Finally, and most importantly, Chevron is a fossil fuel company. Don’t you get it, people? Burning fossil fuels is not sustainable. In fact, if you believe the numbers compiled by Bill McKibben and the Carbon Tracker Initiative, which remain unchallenged by the oil industry, the global economy can burn no more than about 565 more gigatons of carbon dioxide and stay below 2°C of warming, an climate target agreed-upon by nearly all the world’s nations. But fossil fuel corporations already now have 2,795 gigatons in their reported reserves -- five times the safe amount. Exploring for more fossil fuels, which is core to Chevron, is folly if you believe McKibben. [See my blogpost, Do the math: Bill McKibben takes on Big Oil.]
There’s much more to say, enough to fill a 64-page alternative annual report produced by environmental groups that oppose Chevron.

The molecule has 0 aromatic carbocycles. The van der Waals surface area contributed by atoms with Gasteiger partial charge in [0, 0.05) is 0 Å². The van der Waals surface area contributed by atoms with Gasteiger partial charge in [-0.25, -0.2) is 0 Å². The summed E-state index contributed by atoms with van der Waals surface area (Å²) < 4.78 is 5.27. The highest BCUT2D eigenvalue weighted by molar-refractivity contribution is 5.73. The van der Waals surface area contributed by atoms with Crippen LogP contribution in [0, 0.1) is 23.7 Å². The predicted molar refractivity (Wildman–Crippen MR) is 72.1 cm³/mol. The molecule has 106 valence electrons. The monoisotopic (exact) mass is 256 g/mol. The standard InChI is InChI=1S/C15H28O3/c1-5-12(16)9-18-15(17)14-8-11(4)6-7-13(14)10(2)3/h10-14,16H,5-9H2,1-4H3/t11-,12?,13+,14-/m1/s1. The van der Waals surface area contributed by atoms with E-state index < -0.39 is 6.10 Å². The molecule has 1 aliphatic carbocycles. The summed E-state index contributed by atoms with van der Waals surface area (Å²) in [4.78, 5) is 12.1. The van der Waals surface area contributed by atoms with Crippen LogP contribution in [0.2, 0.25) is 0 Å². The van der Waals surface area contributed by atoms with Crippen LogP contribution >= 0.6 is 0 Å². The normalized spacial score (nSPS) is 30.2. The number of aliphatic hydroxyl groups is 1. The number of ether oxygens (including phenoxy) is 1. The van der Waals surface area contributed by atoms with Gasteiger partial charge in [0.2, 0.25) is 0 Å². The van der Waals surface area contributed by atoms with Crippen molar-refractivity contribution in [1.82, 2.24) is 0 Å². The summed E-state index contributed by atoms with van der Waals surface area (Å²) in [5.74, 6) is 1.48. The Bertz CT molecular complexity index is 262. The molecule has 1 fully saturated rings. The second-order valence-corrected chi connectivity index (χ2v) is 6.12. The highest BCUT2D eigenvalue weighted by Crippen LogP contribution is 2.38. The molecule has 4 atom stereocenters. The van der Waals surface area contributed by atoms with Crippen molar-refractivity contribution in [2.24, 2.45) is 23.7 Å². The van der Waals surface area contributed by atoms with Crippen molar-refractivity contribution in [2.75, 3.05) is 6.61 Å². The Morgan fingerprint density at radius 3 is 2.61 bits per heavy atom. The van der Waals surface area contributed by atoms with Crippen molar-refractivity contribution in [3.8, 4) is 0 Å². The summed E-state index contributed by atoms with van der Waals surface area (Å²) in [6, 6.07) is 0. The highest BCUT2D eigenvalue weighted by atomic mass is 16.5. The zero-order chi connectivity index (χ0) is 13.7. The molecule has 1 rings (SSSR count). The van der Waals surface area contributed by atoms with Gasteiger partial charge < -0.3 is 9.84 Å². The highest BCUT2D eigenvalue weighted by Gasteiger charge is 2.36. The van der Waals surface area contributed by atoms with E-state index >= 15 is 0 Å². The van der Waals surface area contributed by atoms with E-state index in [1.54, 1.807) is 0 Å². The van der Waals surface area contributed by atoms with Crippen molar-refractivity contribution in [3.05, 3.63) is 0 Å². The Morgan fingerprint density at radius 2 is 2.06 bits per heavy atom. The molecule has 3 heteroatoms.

Cary Krosinsky, a founder of the Carbon Tracker Initiative who has just been named executive director of the Network for Sustainable Financial Markets (NSFM), says:
Chevron seems to be a company deeply mired in sustainability controversies around the world from the larger carbon bubble to Ecuador and much more. I wouldn’t want to own a sustainability focused fund that held Chevron without a proper explanation.
Nell Greenberg of the Rainforest Action Network, which ran a three-year campaign against Chevron, says:
Chevron likely puts out lots of data and checks all the right sustainability boxes to boost its sustainability rankings according to this methodology. However, unless a “data-driven” sustainability ranking builds in careful, qualitative judgments about a company’s overall social and environmental record, it will continue to miss the forest for the trees — vacuously patting company’s like oil giant Chevron on the back without taking into account reality on the ground or in our air and water.